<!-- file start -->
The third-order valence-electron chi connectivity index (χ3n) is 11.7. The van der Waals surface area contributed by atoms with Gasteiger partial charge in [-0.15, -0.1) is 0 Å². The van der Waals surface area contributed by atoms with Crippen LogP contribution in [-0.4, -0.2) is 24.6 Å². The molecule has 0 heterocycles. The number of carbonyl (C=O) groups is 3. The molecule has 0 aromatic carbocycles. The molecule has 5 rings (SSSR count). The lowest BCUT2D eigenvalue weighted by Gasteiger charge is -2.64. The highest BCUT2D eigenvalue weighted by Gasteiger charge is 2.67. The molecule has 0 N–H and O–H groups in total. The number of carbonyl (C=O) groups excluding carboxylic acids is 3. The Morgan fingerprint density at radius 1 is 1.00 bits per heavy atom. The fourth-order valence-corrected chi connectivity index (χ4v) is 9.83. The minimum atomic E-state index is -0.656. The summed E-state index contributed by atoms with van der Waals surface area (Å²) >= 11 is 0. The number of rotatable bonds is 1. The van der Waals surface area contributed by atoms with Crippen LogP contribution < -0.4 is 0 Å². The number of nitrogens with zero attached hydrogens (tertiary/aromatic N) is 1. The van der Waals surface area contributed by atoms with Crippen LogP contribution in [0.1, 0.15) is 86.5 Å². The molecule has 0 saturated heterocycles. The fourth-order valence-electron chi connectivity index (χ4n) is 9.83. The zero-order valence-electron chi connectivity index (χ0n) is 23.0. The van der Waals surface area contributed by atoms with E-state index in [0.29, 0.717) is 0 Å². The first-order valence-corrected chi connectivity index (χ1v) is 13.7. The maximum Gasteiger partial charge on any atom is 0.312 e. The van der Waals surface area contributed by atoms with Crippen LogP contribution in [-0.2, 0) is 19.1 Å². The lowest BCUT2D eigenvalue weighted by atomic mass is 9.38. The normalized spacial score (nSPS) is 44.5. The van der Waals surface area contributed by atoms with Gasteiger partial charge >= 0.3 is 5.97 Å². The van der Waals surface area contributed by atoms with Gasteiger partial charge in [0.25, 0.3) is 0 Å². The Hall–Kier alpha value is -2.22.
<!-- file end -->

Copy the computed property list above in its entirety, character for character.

The third-order valence-electron chi connectivity index (χ3n) is 11.7. The van der Waals surface area contributed by atoms with Gasteiger partial charge in [-0.15, -0.1) is 0 Å². The van der Waals surface area contributed by atoms with Crippen LogP contribution in [-0.4, -0.2) is 24.6 Å². The molecule has 0 heterocycles. The number of carbonyl (C=O) groups is 3. The molecule has 0 aromatic carbocycles. The molecule has 5 rings (SSSR count). The lowest BCUT2D eigenvalue weighted by Gasteiger charge is -2.64. The highest BCUT2D eigenvalue weighted by Gasteiger charge is 2.67. The molecule has 0 N–H and O–H groups in total. The number of carbonyl (C=O) groups excluding carboxylic acids is 3. The Morgan fingerprint density at radius 1 is 1.00 bits per heavy atom. The fourth-order valence-corrected chi connectivity index (χ4v) is 9.83. The minimum atomic E-state index is -0.656. The summed E-state index contributed by atoms with van der Waals surface area (Å²) >= 11 is 0. The number of rotatable bonds is 1. The van der Waals surface area contributed by atoms with Crippen LogP contribution < -0.4 is 0 Å². The number of nitrogens with zero attached hydrogens (tertiary/aromatic N) is 1. The van der Waals surface area contributed by atoms with Crippen LogP contribution in [0.1, 0.15) is 86.5 Å². The molecule has 0 saturated heterocycles. The fourth-order valence-electron chi connectivity index (χ4n) is 9.83. The zero-order valence-electron chi connectivity index (χ0n) is 23.0. The van der Waals surface area contributed by atoms with E-state index in [0.29, 0.717) is 0 Å². The first-order valence-corrected chi connectivity index (χ1v) is 13.7. The maximum Gasteiger partial charge on any atom is 0.312 e. The van der Waals surface area contributed by atoms with Crippen LogP contribution in [-0.2, 0) is 19.1 Å². The lowest BCUT2D eigenvalue weighted by atomic mass is 9.38. The normalized spacial score (nSPS) is 44.5. The van der Waals surface area contributed by atoms with Gasteiger partial charge >= 0.3 is 5.97 Å². The van der Waals surface area contributed by atoms with Gasteiger partial charge in [0.25, 0.3) is 0 Å². The Hall–Kier alpha value is -2.22.